Each of us has a story about how we abandoned the lesser-evil faction of the Duopoly. Here’s mine.
I became eligible to vote in 1972; that year I eagerly supported George McGovern, the only Democratic nominee to this day I’ve been enthusiastic about.
In 1976, I supported progressive Arizona Congressman Mo Udall; I got Jimmy Carter (not a bad ex-president, but no progressive as president). In 1984, I was drawn to the youthful enthusiasm and new ideas of Gary Hart; I got Walter Mondale. In 1988, I liked the liberal Illinois Senator Paul Simon; I got the soporific technocrat Michael Dukakis. In 1992, I was drawn to the working-class revivalism of Iowa Senator Tom Harkin; I got the Third-Way governor of Arkansas.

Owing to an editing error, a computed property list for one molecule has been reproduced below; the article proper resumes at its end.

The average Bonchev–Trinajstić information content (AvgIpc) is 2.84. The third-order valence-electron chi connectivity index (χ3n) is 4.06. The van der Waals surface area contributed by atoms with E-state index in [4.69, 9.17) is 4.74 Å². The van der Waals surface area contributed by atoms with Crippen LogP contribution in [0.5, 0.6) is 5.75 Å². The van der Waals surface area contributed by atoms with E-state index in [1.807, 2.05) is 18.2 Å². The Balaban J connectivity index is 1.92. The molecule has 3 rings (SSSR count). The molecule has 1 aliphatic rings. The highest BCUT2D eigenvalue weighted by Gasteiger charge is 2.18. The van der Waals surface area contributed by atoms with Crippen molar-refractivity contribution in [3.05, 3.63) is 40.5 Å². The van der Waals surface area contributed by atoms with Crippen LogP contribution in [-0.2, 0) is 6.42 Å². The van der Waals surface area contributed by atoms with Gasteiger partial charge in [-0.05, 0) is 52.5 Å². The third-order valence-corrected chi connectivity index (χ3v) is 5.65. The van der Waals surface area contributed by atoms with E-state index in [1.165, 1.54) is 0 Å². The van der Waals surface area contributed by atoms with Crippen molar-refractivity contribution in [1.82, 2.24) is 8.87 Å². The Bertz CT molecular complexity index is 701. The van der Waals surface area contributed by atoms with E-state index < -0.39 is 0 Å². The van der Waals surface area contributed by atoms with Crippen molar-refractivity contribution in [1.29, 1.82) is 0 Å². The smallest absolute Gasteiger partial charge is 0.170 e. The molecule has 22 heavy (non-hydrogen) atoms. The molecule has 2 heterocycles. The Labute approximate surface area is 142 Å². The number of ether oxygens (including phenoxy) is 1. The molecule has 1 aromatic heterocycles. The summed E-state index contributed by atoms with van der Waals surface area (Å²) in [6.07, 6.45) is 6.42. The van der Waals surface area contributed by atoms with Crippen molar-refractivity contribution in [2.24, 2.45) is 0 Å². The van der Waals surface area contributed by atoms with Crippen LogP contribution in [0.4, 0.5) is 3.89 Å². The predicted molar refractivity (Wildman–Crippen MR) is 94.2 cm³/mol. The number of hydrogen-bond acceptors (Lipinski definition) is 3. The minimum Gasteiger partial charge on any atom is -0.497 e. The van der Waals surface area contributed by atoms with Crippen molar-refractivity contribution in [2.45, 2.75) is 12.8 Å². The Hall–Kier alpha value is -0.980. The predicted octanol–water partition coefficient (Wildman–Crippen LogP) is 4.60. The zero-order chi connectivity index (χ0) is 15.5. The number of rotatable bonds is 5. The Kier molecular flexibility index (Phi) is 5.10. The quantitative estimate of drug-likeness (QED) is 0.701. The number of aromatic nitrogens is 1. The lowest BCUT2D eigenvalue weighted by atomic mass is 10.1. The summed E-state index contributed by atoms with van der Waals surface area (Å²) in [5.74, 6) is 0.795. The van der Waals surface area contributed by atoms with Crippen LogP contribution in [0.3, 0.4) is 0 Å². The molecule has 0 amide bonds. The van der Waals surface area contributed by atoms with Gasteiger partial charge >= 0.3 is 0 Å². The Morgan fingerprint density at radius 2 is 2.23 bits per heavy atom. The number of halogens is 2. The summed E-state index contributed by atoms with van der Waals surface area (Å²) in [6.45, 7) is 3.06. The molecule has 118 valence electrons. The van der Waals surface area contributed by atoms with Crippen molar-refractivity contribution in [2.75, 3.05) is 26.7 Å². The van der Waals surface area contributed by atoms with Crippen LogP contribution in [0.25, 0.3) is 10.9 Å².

See a pattern here?
I didn’t leave the Democratic Party, though, until the stolen election of 2000, in which the Supreme Court installed George W. Bush. I’ll never forget House Democratic Leader Richard Gephardt appearing at Bush’s side in the Rose Garden to support Bush’s illegal and catastrophic Iraq War. And there always seemed enough Democrats to help Bush enact his latest assault on the Constitution and Bill of Rights or conveniently ignore it, if that’s what was required of them.
So I said to heck with that and left. I did return twice, for tactical reasons: In 2004, to support Howard Dean (a little embarrassed about that one now) and, of course, last year, to back Bernie. But I’m out again and I ain’t going back.
So that’s my story. What’s yours?
— Jon Krampner